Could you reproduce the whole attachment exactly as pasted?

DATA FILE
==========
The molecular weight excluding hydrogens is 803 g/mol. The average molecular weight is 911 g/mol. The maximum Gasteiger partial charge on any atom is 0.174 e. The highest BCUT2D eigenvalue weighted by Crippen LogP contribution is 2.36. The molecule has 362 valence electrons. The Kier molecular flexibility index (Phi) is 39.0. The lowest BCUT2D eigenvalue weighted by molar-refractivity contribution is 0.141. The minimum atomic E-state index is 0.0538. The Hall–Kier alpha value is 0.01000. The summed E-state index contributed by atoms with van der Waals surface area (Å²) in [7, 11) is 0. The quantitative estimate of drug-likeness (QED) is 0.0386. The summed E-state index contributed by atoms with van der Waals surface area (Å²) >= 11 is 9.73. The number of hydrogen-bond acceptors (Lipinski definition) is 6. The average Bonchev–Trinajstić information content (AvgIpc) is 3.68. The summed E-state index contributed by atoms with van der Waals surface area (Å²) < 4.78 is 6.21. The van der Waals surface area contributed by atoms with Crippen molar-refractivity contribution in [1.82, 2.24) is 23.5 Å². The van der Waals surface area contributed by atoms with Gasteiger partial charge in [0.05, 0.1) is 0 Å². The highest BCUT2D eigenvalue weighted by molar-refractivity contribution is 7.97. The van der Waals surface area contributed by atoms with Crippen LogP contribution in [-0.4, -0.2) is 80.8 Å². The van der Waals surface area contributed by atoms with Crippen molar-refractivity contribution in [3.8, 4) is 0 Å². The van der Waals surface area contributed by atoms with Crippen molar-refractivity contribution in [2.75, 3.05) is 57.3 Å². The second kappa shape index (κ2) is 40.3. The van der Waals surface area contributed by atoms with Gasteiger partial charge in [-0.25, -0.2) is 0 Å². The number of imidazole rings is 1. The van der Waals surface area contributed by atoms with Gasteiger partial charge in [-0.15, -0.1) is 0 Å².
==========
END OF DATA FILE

The molecular weight excluding hydrogens is 803 g/mol. The average molecular weight is 911 g/mol. The maximum Gasteiger partial charge on any atom is 0.174 e. The highest BCUT2D eigenvalue weighted by Crippen LogP contribution is 2.36. The molecule has 362 valence electrons. The Kier molecular flexibility index (Phi) is 39.0. The lowest BCUT2D eigenvalue weighted by molar-refractivity contribution is 0.141. The minimum atomic E-state index is 0.0538. The Hall–Kier alpha value is 0.01000. The summed E-state index contributed by atoms with van der Waals surface area (Å²) in [7, 11) is 0. The quantitative estimate of drug-likeness (QED) is 0.0386. The summed E-state index contributed by atoms with van der Waals surface area (Å²) >= 11 is 9.73. The number of hydrogen-bond acceptors (Lipinski definition) is 6. The average Bonchev–Trinajstić information content (AvgIpc) is 3.68. The summed E-state index contributed by atoms with van der Waals surface area (Å²) < 4.78 is 6.21. The van der Waals surface area contributed by atoms with Crippen molar-refractivity contribution in [1.82, 2.24) is 23.5 Å². The van der Waals surface area contributed by atoms with Gasteiger partial charge in [0.05, 0.1) is 0 Å². The highest BCUT2D eigenvalue weighted by molar-refractivity contribution is 7.97. The van der Waals surface area contributed by atoms with Crippen LogP contribution in [-0.4, -0.2) is 80.8 Å². The van der Waals surface area contributed by atoms with Crippen molar-refractivity contribution in [3.8, 4) is 0 Å². The van der Waals surface area contributed by atoms with Crippen molar-refractivity contribution in [2.75, 3.05) is 57.3 Å². The second kappa shape index (κ2) is 40.3. The van der Waals surface area contributed by atoms with Gasteiger partial charge in [-0.25, -0.2) is 0 Å². The number of imidazole rings is 1. The van der Waals surface area contributed by atoms with Gasteiger partial charge in [-0.15, -0.1) is 0 Å².